Whiteburn's Wanderings

One man's wanderings backpacking around Scotland plus the odd digression

Winter Gas

My favourite stove for the winter months in Scotland where overnight temperatures may typically be down to -5C, or more infrequently below -10C, is the Kovea Spider. Having used this stove now for 4 winters I’m happy with both the performance & reliability.

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As mentioned previously I carry a pricker & tiny spanner to be able to clean the gas nozzle should it block, the most probable ‘failure’ mode. More recently I’ve taken to also taking along the BRS-3000T canister top stove as a back-up,  not the most efficient of stoves & susceptible to the wind but it will provide me with a hot meal & at only ~28g it serves to guard against something like a hose leak on the Kovea.

BRS 3000T.jpg

Another precaution I adopt is to check the sealing of the Lindal valve on the canister as I disconnect the stove; it’s no good have 2 stoves without fuel. I’ve only ever experienced one canister leaking but it takes 2 seconds to check & if leaking stove could be reconnected.

On a recent trip I was questioned why I ran the stove with the canister inverted even with the bothy being above freezing (3 or 4C) in the bothy. Well here was my reasoning, it’s all down to physics/ thermodynamics, which I hope to put across simply.

The Primus Power 230g gas canisters I tend to use in Scotland contain a blend of gases (25% propane, 25% isobutane and 50% n-butane) which in my experience work fine with an upright canister (aka canister top stove) down to +5C without any intervention, like warming the canister.  Below this the evaporation rate of the n-butane (-1C boiling point) will slow, & eventually stop. This will result in only the propane (-42C), isobutane (-12C) being available for fuel & eventually a half full canister that doesn’t work.

Why the +5C ‘limit’ when n-butane’s boiling point is -1C? The liquid gas needs energy to evaporate (boil), similar to trying evaporate a pan of boiling water, the energy is supplied by the cooling liquid within the canister; the lower the temperature the lower the evaporation rate of the n-butane will be or it may completely stop. One solution would be to use a different gas mix; the slightly more expensive Jetboil canisters with their 80% isobutane & 20% propane mix should operate satisfactorily down to -6C; I prefer to just flip the canister.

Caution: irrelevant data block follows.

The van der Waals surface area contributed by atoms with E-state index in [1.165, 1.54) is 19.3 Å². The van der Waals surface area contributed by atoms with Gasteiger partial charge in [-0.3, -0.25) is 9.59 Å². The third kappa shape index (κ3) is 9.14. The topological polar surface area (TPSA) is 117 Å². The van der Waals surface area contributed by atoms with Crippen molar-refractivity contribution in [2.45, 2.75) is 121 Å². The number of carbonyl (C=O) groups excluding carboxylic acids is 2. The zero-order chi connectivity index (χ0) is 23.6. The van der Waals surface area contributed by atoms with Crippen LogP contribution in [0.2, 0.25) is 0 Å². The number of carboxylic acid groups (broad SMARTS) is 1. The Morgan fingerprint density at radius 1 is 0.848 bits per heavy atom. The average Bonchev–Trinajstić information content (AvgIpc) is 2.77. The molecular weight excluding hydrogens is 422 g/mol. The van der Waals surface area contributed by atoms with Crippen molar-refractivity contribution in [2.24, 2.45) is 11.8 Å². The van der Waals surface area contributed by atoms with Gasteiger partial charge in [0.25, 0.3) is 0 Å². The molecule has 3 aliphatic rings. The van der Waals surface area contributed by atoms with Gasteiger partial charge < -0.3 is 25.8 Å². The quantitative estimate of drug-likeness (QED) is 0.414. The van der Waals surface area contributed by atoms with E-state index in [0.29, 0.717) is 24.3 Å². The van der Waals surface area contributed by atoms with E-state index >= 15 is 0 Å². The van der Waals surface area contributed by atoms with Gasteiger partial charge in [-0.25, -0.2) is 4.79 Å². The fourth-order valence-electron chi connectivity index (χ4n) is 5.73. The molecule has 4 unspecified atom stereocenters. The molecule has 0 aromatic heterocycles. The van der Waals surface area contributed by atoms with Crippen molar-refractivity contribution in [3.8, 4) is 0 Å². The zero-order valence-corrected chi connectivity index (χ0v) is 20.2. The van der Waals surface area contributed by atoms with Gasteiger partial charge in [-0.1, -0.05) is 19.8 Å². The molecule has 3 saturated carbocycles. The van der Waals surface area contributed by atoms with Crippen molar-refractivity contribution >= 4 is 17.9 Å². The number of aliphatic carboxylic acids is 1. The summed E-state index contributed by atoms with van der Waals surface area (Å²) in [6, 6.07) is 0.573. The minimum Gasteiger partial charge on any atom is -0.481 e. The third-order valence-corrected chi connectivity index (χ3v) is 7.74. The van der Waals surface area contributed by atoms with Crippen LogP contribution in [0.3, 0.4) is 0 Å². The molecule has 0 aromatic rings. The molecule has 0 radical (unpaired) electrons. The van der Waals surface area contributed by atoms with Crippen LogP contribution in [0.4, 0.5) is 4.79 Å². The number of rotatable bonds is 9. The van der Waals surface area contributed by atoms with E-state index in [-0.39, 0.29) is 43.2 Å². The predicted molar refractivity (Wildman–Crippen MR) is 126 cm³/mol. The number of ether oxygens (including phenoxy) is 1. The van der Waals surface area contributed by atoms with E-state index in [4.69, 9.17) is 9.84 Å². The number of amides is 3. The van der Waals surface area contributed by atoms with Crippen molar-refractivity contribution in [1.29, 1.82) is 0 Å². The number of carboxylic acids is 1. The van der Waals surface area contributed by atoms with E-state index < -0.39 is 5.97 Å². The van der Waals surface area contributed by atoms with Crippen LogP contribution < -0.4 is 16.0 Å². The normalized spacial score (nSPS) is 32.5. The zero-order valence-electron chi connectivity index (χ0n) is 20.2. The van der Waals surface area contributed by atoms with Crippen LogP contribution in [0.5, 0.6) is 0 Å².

One thing that has always bugged me is the collection of part used gas canisters. I’d thought about getting one of the G-Works Gas Saver devices that allow the decanting of part used canisters into one but the £35 price put me off (the cost of 8 full canisters) so I’ve ended up just using the ‘empties’ for car camping or the occasional overnight trip.

Then I found the Jeebel Adapter, at ~£6.50 it seemed worth a punt.

Jeebel

I’ve now successfully decanted several ‘empties’ canisters into one without any issues. The recipient canister had been in the freezer overnight, the ‘donor’ canisters got stood in hot water for 15mins (to increases the pressure differential). It only took a minute to decant all but ~10g of gas out of the donor canisters (no liquid left on the canister). I did weigh each canister beforehand (nominally 150g empty & 380g full) ensuring there was sufficient space in the recipient for the transfer so as not to overfill; if over fill does occur the easy solution would be to immediately burn off the excess.

It’s worth noting that if using a canister top stove close to freezing the ‘empty’ canister contents  may be predominantly n-butane, for the reasoning above, so the resulting ‘full’ canisters would be best reserved for warmer weather; inverted canister use avoids this to a large part.

 

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2 comments on “Winter Gas

  1. Kirsten
    March 6, 2018

    Useful information, thanks. I got a £20 gas saver valve about a year ago and now buy the 400g gas cylinder (or even larger – I got given a partly used 800g) to top up old 100 or 230g ones. I do weigh them before and after to avoid overfill, but it works out as a much cheaper way of buying gas.

    • Paul Atkinson
      March 6, 2018

      Must admit to thinking of buying a the 450g canisters to top up used ones myself

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This entry was posted on March 6, 2018 by in Gear and tagged , , .
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